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On Thursday, the 45th day of the legislative session, the House passed its budget bill. This leaves us in the Senate 13 days to work on the budget, present it in a committee, and vote on a Senate version.
As we study the House’s proposal, more information will come out regarding our response, priorities and review.
Committee meetings were lively this week, as hot-button issues regarding waiver of missed school days, the issue of common core and medicinal cannabidiol oil were heard. Citizens attended in large numbers to the point that additional rooms were set up to accommodate the numbers. It’s great to see that type of engagement in our democratic process.
On the floor, we passed Senate Bill 124, which would provide legal access to cannabidiol oil derived from the hemp plant and used to treat people with epilepsy and seizure disorders. Cannabidiol oil contains an extremely low level of THC, too low to produce any psychoactive or intoxicating effects. Studies have shown that the oil successfully aids children suffering from seizure disorders when administered orally. These children can have hundreds of seizures in one day in extreme cases. It is critical that every available medication be legally attainable for the families dealing with this debilitating condition. The bill passed the Senate Thursday with no opposition.
The Senate passed Senate Bill 159, which would allow nonprofit mobile dental clinics to provide care in schools for uninsured and underinsured children, as well as those covered by Medicaid. Statistics show that 42 percent of children in Kentucky under the age of five show signs of advanced tooth decay. Expanding access to dental care fulfills a fundamental need and positively affects the general health, school attendance, self respect and future success of our children. The bill passed unanimously and a similar outcome is hoped for in the House.
Additionally, a lively debate was had on the subject of core content adopted by Kentucky. Senate Bill 224 would prohibit Kentucky from adopting the national common core content and require the Department of Education to create new standards that exceed the national common core. At stake is ensuring Kentucky students are ready and prepared for college and career after graduation. The core content does not provide desirable mathematics and language arts skills for Kentucky students. Testimony was heard from education experts around the nation regarding the failure of the common core to address student needs.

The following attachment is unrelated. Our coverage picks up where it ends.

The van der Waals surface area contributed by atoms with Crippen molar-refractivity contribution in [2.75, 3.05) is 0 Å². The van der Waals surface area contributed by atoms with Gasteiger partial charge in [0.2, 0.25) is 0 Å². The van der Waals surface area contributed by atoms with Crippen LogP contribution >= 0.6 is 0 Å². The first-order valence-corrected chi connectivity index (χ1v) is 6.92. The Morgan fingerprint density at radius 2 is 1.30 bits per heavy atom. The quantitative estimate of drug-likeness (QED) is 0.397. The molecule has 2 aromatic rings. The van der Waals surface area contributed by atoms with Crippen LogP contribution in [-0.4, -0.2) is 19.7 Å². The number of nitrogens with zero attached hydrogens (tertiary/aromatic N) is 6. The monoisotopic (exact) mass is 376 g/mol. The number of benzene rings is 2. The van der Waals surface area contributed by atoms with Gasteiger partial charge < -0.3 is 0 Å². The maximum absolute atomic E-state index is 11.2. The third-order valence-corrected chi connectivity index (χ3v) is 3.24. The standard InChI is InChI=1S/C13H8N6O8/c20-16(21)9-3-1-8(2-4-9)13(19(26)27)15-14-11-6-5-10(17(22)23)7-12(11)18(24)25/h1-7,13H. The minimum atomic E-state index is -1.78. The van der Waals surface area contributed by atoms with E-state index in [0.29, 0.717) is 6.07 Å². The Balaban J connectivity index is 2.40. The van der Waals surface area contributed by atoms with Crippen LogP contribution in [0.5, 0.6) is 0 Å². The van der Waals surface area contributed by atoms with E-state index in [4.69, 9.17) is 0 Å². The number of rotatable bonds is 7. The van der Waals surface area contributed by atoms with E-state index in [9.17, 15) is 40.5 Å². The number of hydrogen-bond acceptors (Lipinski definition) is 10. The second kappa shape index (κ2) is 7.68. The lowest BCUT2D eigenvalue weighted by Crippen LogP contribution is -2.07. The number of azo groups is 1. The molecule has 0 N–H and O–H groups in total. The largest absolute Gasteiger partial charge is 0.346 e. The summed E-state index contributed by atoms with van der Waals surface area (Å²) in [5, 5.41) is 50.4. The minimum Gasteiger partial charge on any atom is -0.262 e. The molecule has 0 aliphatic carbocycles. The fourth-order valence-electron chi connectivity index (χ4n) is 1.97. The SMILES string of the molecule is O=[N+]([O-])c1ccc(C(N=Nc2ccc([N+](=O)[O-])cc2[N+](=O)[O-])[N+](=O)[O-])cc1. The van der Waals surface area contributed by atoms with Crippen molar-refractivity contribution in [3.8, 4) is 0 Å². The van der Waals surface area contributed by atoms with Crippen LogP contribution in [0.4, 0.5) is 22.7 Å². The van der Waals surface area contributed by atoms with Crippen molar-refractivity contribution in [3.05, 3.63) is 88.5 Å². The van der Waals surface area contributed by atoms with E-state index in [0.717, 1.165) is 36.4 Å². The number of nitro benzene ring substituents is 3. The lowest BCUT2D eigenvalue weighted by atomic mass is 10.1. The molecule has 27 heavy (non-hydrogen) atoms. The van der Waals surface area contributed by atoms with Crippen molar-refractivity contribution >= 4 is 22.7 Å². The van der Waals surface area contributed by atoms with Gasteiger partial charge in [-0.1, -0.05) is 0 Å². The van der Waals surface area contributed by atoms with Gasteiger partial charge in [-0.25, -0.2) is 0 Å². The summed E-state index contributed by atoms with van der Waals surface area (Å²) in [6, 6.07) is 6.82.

Senate Bill 108 also passed the Senate this week. The Act would provide that a person convicted of a felony offense of rape in which a child was born as a result of the offense shall lose parental rights with respect to that child; provide for an exception at the request of the mother; and provide that a court shall impose an obligation of child support against the offender unless waived by the mother and, if applicable, a public agency supporting the child.
You can also view live-streaming and archived coverage of legislative proceedings at www.ket.org. Also, the work of our caucus can be followed on twitter at @kysenategop.
Senator Paul Hornback, R-Shelbyville, represents the 20th District including Carroll, Henry, Shelby and Trimble Counties, as well as part of Jefferson County. He is the chairman of the Agriculture Committee and co-chairman of the Tobacco Settlement Agreement Fund Oversight Committee.